Two years after Israel joined the OECD, Sharon Kedmi, Director General at the Ministry of Industry, Trade and Labor, is leading a delegation to an important OECD Employment Labour and Social Affairs Committee meeting on 26 October. He spoke with the OECD Observer.(1661 words)
Innovation is a major driver of productivity, economic growth and development. Many OECD countries today are looking to boost productivity through investments in science, technology and R&D. What experience can Israel, new OECD member and the “start-up nation” feted in a recent book by Dan Senor and Saul Singer, bring to the table?(1251 words)
In many respects Israel’s short but dramatic history has created a combination of economic, social, demographic and political circumstances without close parallel with any other OECD member country. Some of these characteristics are outlined here, and are explored in more depth in the OECD’s first Economic Survey of Israel, published in 2010.(1456 words)
A year ago, at the 2010 OECD Ministerial Council Meeting, Israel was formally invited to become a member of the OECD, following three years of accession negotiations. Israel duly became the organisation’s 33rd member country a few months later, in September 2010. The OECD Observer asked the minister of finance, Yuval Steinitz, to outline his views on the country’s economic challenges.(711 words)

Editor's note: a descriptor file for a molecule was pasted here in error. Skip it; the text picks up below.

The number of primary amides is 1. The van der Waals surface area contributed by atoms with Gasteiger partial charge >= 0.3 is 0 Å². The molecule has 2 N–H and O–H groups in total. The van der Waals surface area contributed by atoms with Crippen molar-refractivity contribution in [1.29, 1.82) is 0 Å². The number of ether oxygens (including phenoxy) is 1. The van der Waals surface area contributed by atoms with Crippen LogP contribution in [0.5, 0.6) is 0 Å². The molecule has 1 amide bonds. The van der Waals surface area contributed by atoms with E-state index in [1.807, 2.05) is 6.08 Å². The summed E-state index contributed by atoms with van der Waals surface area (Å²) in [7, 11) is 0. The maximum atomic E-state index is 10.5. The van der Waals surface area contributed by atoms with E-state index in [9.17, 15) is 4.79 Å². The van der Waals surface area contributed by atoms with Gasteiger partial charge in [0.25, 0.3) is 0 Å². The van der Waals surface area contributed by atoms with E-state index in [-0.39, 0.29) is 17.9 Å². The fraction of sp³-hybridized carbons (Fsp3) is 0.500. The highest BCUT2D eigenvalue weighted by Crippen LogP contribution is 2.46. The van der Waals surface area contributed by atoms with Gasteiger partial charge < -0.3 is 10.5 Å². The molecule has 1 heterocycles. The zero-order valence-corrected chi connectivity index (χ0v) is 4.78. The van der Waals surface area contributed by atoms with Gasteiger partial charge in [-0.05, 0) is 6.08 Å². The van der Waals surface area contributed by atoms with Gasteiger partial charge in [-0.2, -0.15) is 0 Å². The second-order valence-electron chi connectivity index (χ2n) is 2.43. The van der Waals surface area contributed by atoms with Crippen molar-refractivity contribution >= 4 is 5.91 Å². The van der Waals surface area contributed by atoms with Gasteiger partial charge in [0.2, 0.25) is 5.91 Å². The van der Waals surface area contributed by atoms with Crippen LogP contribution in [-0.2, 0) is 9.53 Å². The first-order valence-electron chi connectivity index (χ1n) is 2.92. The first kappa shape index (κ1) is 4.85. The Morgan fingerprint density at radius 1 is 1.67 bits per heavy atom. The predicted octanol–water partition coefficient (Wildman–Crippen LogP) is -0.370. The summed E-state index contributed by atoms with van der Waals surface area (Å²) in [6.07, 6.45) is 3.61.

Announcements about enlarging the OECD’s membership and strengthening co-operation with other countries took much of the limelight at this year’s annual ministerial meeting. Below is an extract on enlargement from the Chair’s summary, followed by some selected highlights of the meeting.(969 words)
Higher education cannot escape major and sometimes difficult change, and OECD governments were determined to lead those changes, rather than be driven by them. This was how Marietta Giannakou, minister of national education and religious affairs of Greece, wrapped up her conclusions as chair of the 2006 Education Ministers’ Meeting.(456 words)
As the ocean covers three quarters of the surface of the earth, little wonder people see it as a possible source of freshwater. That basically means desalinating it to make it at least clean enough for agriculture and even good enough to drink. How does it work? Distillation is the cheap option, responsible for most desalinised water, but a newer filtering process using membranes, called reverse osmosis, now accounts for nearly half the world’s capacity to turn ocean into freshwater.(189 words)
Where are we in the current economic crisis?